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Back to the '50's and '60s; If the bishops didn't believe Fr. Fitzgerald, the kids who were abused would have. Some of us knew this stuff was going on - and the Bishops did too - but in those days, everyone kept their mouth shut.
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And of course, some of these guys were consecrated Bishops or became superiors of their religious orders and rectors of seminaries. Others may have slipped up sexually themselves, either with women or men, thus they too had something to hide, hence they may have been more willing to protect the others.
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In the early 1980's, while working on a project for a local Bishop, I mentioned to him the need for the establishment of Courage in this archdiocese, explaining that there was very little support for men seeking to live chastely in accord with the teachings of the Church. I mentioned that there were several priests in the area, themselves gay, who taught that homosexuality was not sinful. The Bishop stopped me right there and stated firmly, "I am not aware of any homosexual priests in this archdiocese."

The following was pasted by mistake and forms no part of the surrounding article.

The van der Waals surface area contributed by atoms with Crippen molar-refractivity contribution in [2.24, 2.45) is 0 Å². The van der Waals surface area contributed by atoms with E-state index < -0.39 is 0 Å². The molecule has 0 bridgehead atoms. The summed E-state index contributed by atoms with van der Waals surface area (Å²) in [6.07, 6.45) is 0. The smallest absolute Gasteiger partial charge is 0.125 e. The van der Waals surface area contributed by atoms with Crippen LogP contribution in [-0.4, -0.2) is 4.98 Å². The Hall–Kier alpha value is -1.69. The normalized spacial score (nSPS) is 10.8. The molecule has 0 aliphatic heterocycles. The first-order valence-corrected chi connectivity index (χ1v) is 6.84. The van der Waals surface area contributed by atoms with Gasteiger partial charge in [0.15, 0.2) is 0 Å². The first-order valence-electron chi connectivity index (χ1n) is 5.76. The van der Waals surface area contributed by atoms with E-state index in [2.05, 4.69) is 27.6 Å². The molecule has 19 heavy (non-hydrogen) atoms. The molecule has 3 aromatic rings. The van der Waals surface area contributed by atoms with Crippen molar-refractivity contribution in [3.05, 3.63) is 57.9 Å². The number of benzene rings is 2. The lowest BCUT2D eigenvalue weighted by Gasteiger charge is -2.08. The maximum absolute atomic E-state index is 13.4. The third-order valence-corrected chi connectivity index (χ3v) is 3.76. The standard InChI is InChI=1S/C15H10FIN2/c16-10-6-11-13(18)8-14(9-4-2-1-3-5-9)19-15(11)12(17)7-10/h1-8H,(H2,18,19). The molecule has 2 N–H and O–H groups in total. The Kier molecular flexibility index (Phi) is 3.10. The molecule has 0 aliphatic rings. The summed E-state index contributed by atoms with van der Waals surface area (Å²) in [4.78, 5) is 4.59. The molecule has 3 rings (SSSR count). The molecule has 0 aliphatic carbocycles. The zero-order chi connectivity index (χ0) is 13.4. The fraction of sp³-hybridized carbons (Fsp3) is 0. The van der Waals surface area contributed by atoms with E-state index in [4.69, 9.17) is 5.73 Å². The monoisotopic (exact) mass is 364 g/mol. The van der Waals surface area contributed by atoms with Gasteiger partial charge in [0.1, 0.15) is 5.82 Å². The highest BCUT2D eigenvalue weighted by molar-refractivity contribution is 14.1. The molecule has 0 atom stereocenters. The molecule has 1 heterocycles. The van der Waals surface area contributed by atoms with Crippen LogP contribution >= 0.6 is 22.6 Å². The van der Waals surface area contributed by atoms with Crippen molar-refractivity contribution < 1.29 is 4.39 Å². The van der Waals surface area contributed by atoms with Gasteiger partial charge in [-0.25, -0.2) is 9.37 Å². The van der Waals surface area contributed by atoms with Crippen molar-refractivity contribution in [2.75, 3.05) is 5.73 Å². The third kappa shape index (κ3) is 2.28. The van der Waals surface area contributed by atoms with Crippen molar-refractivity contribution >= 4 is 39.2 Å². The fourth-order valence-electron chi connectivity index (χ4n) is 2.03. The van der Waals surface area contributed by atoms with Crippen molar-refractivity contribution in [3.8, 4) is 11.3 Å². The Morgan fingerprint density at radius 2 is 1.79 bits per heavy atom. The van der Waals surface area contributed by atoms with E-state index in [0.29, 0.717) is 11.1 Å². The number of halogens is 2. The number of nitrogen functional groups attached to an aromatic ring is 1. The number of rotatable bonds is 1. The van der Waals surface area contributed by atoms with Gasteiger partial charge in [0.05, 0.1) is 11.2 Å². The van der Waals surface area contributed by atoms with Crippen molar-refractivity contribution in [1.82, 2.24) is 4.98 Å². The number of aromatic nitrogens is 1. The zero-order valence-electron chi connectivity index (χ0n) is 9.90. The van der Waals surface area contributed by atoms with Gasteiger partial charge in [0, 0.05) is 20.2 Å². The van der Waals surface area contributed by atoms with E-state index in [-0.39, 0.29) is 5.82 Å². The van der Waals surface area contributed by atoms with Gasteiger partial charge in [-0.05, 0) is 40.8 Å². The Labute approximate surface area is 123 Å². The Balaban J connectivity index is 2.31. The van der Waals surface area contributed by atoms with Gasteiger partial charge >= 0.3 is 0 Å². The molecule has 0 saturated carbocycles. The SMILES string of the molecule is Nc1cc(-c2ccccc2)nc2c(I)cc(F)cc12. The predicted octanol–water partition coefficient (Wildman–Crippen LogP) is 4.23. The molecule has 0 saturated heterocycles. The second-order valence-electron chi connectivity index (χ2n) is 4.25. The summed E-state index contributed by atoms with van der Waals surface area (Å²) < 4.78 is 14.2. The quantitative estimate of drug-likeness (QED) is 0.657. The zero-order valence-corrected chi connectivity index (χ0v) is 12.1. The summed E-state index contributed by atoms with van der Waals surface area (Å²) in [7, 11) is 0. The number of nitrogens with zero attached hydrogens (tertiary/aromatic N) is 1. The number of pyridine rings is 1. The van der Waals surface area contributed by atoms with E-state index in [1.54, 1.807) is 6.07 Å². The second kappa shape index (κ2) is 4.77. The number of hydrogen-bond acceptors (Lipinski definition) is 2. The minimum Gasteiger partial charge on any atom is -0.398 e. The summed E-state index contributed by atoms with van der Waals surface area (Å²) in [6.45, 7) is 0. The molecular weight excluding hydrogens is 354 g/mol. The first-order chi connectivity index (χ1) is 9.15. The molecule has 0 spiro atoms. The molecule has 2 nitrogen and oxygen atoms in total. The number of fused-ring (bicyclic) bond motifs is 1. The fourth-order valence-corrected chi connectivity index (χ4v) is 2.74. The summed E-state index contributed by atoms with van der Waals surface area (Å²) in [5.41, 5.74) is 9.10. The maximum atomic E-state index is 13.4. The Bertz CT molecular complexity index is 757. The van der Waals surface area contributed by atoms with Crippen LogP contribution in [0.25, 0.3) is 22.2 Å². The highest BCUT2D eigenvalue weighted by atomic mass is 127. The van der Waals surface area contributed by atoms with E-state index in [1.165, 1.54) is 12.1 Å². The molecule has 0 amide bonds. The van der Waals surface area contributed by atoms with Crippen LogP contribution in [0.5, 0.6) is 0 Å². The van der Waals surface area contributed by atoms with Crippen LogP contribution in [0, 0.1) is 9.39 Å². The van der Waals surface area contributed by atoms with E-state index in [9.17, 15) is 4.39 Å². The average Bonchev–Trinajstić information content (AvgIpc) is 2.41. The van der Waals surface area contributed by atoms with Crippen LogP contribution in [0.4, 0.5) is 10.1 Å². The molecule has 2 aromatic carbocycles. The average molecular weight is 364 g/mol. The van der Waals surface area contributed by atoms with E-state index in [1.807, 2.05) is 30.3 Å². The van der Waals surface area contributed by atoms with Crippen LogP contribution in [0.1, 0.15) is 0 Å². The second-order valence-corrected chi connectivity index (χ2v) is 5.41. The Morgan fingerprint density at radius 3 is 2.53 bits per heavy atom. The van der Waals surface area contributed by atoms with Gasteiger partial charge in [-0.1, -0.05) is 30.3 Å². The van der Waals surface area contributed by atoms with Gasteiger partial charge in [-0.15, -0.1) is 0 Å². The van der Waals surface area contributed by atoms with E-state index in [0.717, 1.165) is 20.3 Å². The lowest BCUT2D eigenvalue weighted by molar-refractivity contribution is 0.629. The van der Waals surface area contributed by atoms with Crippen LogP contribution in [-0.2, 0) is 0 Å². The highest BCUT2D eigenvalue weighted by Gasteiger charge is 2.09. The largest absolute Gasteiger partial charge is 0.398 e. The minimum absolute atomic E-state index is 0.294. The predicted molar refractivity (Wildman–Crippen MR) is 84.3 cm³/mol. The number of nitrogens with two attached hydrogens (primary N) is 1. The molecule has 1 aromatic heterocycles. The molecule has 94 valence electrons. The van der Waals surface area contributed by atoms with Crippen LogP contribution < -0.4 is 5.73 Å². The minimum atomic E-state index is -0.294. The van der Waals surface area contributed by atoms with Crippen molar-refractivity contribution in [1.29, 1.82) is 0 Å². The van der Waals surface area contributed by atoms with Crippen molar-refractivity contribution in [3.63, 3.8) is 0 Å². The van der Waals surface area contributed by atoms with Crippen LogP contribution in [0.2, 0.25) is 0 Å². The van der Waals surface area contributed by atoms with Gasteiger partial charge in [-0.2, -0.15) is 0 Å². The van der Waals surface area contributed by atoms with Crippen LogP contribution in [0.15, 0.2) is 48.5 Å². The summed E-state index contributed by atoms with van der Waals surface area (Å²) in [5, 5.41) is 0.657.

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And then I understood.

5 comments:

  1. I know you hate photos of yourself on the internet, being terribly private and all... but I simply couldn't resist. http://thecrescat.blogspot.com/2009/03/catholic-blogger-think-tank.html